Taxes and credit risk are common concerns for income investors. The net yield of a dividend paying stock may not meet an income bogey after subtracting commissions and taxes. Meanwhile, conservative investors could feel the high yields on junk bonds do not compensate for the level of risk.
For these reasons and more municipal bonds (muni bonds) may be an attractive choice. Local governments turn to debt markets to fund general operations or specific projects. A general obligation muni bond uses general revenue and taxation for repayment, whereas revenue bonds are tied to the earnings received from a project, such as a toll bridge.
High tax bracket investors have long favored muni bonds for cash flow that is exempt from federal taxes. Those living in the issuing city may also be exempt from state and local taxes. These tax benefits often make the tax equivalent yield on lower coupon muni bonds higher on a relative basis than that of other taxable bonds with similar maturities. A properly laddered muni bond portfolio may provide tax free cash flow to complement other strategies to reduce federal liability; which may include tax loss harvesting of underwater stocks, donating stocks with high cap gains to charity and contributions to a retirement plan.
Credit risk may be mitigated by MBIA (formerly known as the Municipal Bond Insurance Association) backed municipal bonds through insurance that guarantees the return of principal in case of default. However, the opportunity costs of time and reinvestment risk are among the reasons for due diligence in choosing muni bonds, regardless of MBIA backing. Prepayment risk should also be accounted for as a city will refinance debt and issue lower coupon bonds when possible.
Looking for a track record of managing high yield investments with short terms and through various market cycles? Please contact Wilshire Finance Partners at (866) 575-5070.
* ADDITIONAL DISCLOSURES:
ADDITIONAL DISCLOSURES FOR TRUST DEED AND MORTGAGE INVESTMENTS:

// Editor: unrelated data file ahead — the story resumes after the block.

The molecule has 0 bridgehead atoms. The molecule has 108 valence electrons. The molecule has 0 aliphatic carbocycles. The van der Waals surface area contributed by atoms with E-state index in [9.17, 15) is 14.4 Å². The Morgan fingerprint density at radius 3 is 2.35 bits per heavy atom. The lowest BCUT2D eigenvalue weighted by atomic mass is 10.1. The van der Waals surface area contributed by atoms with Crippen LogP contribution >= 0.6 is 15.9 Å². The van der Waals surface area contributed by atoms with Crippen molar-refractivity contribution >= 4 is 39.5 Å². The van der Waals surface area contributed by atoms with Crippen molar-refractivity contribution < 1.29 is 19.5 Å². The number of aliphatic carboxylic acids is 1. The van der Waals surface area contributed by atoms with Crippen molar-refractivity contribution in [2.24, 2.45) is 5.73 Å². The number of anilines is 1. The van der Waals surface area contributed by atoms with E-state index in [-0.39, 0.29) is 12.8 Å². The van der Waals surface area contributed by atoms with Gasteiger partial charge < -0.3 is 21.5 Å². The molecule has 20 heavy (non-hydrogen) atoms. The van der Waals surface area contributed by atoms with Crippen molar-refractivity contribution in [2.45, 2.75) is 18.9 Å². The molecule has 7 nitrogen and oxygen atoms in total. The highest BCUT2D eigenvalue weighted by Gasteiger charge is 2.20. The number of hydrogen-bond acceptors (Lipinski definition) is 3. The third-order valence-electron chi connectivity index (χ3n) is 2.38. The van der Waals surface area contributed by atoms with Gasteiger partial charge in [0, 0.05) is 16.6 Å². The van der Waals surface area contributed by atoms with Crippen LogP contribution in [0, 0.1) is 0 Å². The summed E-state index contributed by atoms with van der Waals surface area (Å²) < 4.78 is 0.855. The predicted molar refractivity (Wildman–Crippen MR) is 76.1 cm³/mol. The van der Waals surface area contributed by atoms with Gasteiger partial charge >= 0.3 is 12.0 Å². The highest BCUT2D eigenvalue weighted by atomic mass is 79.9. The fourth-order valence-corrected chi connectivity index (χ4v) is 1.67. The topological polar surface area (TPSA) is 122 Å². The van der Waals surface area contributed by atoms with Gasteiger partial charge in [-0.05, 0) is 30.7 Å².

The information contained on this Website (the “Overview”) is not an offer to sell or the solicitation of an offer to purchase trust deed or mortgage investments, or the securities of the WFP Income Fund, the WFP Opportunity Fund or other securities or investments (individually and collectively, the “Investments”) offered through Wilshire Finance Partners, Inc. (“Wilshire”). The purpose of this Overview is to provide an overview of one or more Investments and its private placement. Persons interested in learning about one or more Investments and their private placement will be provided with the Private Placement Memorandum, Operating Agreement (as applicable), Subscription Agreement and other related documents (collectively and inclusive of exhibits and any supplements thereto, the “Memorandum”) prepared by Wilshire, which provides a description of the particular Investments, the terms of the private placement, a discussion of risk factors, and other information related to such Investments. To the extent that there is any inconsistency between the information provided in this Overview and the Memorandum, the Memorandum shall control. This Overview and the Memorandum contain certain forward-looking statements regarding the Investments. The forward-looking statements are based on current expectations that involve numerous risks and uncertainties which are difficult or impossible to predict accurately and many of which are beyond the control of Wilshire’s management, including, but not limited to, national and international economic conditions, changes in legislation, and other factors that can disrupt economic stability. Although Wilshire believes that the assumptions underlying the forward-looking statements are reasonable, any of the assumptions could prove inaccurate and, therefore, there can be no assurance that the forward-looking statements will prove to be accurate. In light of the significant uncertainties inherent in the forward-looking statements, the inclusion of such information should not be regarded as a representation by Wilshire, any placement agent, or any other person, that the respective objectives and strategies of investing in one or more Investments will be achieved. Investments be made solely by accredited investors (which for natural persons, are investors who meet certain minimum annual income or net worth threshold), who are provided with the Memorandum and who complete, execute and deliver the subscription documents included therein. The Investments are securities and each of the Investments are being offered in reliance on an exemption from the registration requirements of the Securities Act of 1933, as amended (the “Securities Act”), provided by Regulation D, Rule 506(c), and are not required to comply with specific disclosure requirements that apply to securities registered under the Securities Act. Neither the Securities Exchange Commission nor any state securities regulator or agency has passed upon the merits of or given its approval to the securities, the terms of either offering, or the accuracy or completeness of any offering materials. As securities offered in an exempt transaction, each of the Investments are subject to legal restrictions on transfer and resale and investors should not assume they will be able to resell the Investments. Past performance is not indicative of future results. The Investments involve substantial risk, including loss of investment, and is not suitable for all investors. Loans are made by Wilshire Finance Partners, Inc., Bureau of Real Estate Broker’s License number 01523207. Loans made by Wilshire Finance Partners, Inc. outside California will be made pursuant to licenses, authorizations or exemptions in each other state.